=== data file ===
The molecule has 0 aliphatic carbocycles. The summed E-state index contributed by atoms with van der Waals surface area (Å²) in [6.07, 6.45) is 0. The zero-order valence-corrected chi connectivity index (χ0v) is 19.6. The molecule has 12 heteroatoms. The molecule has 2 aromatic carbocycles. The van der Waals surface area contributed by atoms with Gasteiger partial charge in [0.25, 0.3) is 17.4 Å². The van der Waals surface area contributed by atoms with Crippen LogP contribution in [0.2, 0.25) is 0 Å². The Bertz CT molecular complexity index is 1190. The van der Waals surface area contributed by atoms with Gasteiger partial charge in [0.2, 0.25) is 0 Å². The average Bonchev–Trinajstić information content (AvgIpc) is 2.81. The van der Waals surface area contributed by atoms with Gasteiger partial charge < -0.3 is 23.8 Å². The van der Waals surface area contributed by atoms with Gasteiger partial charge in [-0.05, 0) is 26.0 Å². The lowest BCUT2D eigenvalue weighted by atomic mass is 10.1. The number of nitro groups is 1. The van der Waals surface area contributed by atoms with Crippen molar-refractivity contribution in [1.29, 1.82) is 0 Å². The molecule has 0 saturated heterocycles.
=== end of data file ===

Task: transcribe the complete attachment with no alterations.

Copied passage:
The molecule has 0 aliphatic carbocycles. The summed E-state index contributed by atoms with van der Waals surface area (Å²) in [6.07, 6.45) is 0. The zero-order valence-corrected chi connectivity index (χ0v) is 19.6. The molecule has 12 heteroatoms. The molecule has 2 aromatic carbocycles. The van der Waals surface area contributed by atoms with Gasteiger partial charge in [0.25, 0.3) is 17.4 Å². The van der Waals surface area contributed by atoms with Crippen LogP contribution in [0.2, 0.25) is 0 Å². The Bertz CT molecular complexity index is 1190. The van der Waals surface area contributed by atoms with Gasteiger partial charge in [0.2, 0.25) is 0 Å². The average Bonchev–Trinajstić information content (AvgIpc) is 2.81. The van der Waals surface area contributed by atoms with Gasteiger partial charge < -0.3 is 23.8 Å². The van der Waals surface area contributed by atoms with Gasteiger partial charge in [-0.05, 0) is 26.0 Å². The lowest BCUT2D eigenvalue weighted by atomic mass is 10.1. The number of nitro groups is 1. The van der Waals surface area contributed by atoms with Crippen molar-refractivity contribution in [1.29, 1.82) is 0 Å². The molecule has 0 saturated heterocycles.